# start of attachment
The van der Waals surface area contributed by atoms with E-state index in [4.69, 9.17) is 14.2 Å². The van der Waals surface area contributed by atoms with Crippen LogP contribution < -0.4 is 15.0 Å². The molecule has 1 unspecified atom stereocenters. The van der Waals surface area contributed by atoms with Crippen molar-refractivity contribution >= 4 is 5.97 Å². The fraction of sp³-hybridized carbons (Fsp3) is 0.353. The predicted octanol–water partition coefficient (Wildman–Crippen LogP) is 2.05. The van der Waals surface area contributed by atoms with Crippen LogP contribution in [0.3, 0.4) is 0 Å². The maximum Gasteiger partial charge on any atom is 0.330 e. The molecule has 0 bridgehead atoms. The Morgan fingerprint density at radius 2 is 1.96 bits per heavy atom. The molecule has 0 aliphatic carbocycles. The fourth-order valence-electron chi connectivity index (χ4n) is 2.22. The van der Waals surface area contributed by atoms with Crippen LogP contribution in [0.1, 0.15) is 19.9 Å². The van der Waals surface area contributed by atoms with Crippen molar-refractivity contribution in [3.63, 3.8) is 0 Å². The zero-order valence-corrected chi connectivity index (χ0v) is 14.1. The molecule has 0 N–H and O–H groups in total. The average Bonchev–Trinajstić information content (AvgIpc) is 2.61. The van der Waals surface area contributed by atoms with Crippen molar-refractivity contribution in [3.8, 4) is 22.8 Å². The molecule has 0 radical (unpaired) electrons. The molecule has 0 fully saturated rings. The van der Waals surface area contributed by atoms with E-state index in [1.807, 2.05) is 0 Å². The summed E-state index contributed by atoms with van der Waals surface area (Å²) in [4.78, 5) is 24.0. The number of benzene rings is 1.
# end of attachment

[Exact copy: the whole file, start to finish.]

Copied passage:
The van der Waals surface area contributed by atoms with E-state index in [4.69, 9.17) is 14.2 Å². The van der Waals surface area contributed by atoms with Crippen LogP contribution < -0.4 is 15.0 Å². The molecule has 1 unspecified atom stereocenters. The van der Waals surface area contributed by atoms with Crippen molar-refractivity contribution >= 4 is 5.97 Å². The fraction of sp³-hybridized carbons (Fsp3) is 0.353. The predicted octanol–water partition coefficient (Wildman–Crippen LogP) is 2.05. The van der Waals surface area contributed by atoms with Crippen LogP contribution in [0.3, 0.4) is 0 Å². The maximum Gasteiger partial charge on any atom is 0.330 e. The molecule has 0 bridgehead atoms. The Morgan fingerprint density at radius 2 is 1.96 bits per heavy atom. The molecule has 0 aliphatic carbocycles. The fourth-order valence-electron chi connectivity index (χ4n) is 2.22. The van der Waals surface area contributed by atoms with Crippen LogP contribution in [0.1, 0.15) is 19.9 Å². The van der Waals surface area contributed by atoms with Crippen molar-refractivity contribution in [3.63, 3.8) is 0 Å². The zero-order valence-corrected chi connectivity index (χ0v) is 14.1. The molecule has 0 N–H and O–H groups in total. The average Bonchev–Trinajstić information content (AvgIpc) is 2.61. The van der Waals surface area contributed by atoms with Crippen molar-refractivity contribution in [3.8, 4) is 22.8 Å². The molecule has 0 radical (unpaired) electrons. The molecule has 0 fully saturated rings. The van der Waals surface area contributed by atoms with E-state index in [1.807, 2.05) is 0 Å². The summed E-state index contributed by atoms with van der Waals surface area (Å²) in [4.78, 5) is 24.0. The number of benzene rings is 1.